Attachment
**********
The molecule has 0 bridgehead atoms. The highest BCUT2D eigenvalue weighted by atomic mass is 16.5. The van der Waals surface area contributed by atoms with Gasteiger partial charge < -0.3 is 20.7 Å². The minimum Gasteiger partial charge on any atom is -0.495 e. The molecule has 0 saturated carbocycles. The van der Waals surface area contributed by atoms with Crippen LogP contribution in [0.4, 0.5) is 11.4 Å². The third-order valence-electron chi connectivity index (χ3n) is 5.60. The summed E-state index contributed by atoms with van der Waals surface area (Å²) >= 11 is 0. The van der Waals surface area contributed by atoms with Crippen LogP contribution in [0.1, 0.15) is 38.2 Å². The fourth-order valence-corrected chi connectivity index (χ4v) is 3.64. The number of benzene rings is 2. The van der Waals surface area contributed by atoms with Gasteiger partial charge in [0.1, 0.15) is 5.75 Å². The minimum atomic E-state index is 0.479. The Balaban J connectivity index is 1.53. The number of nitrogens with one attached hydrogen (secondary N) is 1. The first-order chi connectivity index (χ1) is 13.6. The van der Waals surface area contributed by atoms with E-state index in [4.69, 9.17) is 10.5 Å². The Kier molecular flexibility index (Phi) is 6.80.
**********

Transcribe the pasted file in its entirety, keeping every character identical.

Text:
The molecule has 0 bridgehead atoms. The highest BCUT2D eigenvalue weighted by atomic mass is 16.5. The van der Waals surface area contributed by atoms with Gasteiger partial charge < -0.3 is 20.7 Å². The minimum Gasteiger partial charge on any atom is -0.495 e. The molecule has 0 saturated carbocycles. The van der Waals surface area contributed by atoms with Crippen LogP contribution in [0.4, 0.5) is 11.4 Å². The third-order valence-electron chi connectivity index (χ3n) is 5.60. The summed E-state index contributed by atoms with van der Waals surface area (Å²) >= 11 is 0. The van der Waals surface area contributed by atoms with Crippen LogP contribution in [0.1, 0.15) is 38.2 Å². The fourth-order valence-corrected chi connectivity index (χ4v) is 3.64. The number of benzene rings is 2. The van der Waals surface area contributed by atoms with Gasteiger partial charge in [0.1, 0.15) is 5.75 Å². The minimum atomic E-state index is 0.479. The Balaban J connectivity index is 1.53. The number of nitrogens with one attached hydrogen (secondary N) is 1. The first-order chi connectivity index (χ1) is 13.6. The van der Waals surface area contributed by atoms with E-state index in [4.69, 9.17) is 10.5 Å². The Kier molecular flexibility index (Phi) is 6.80.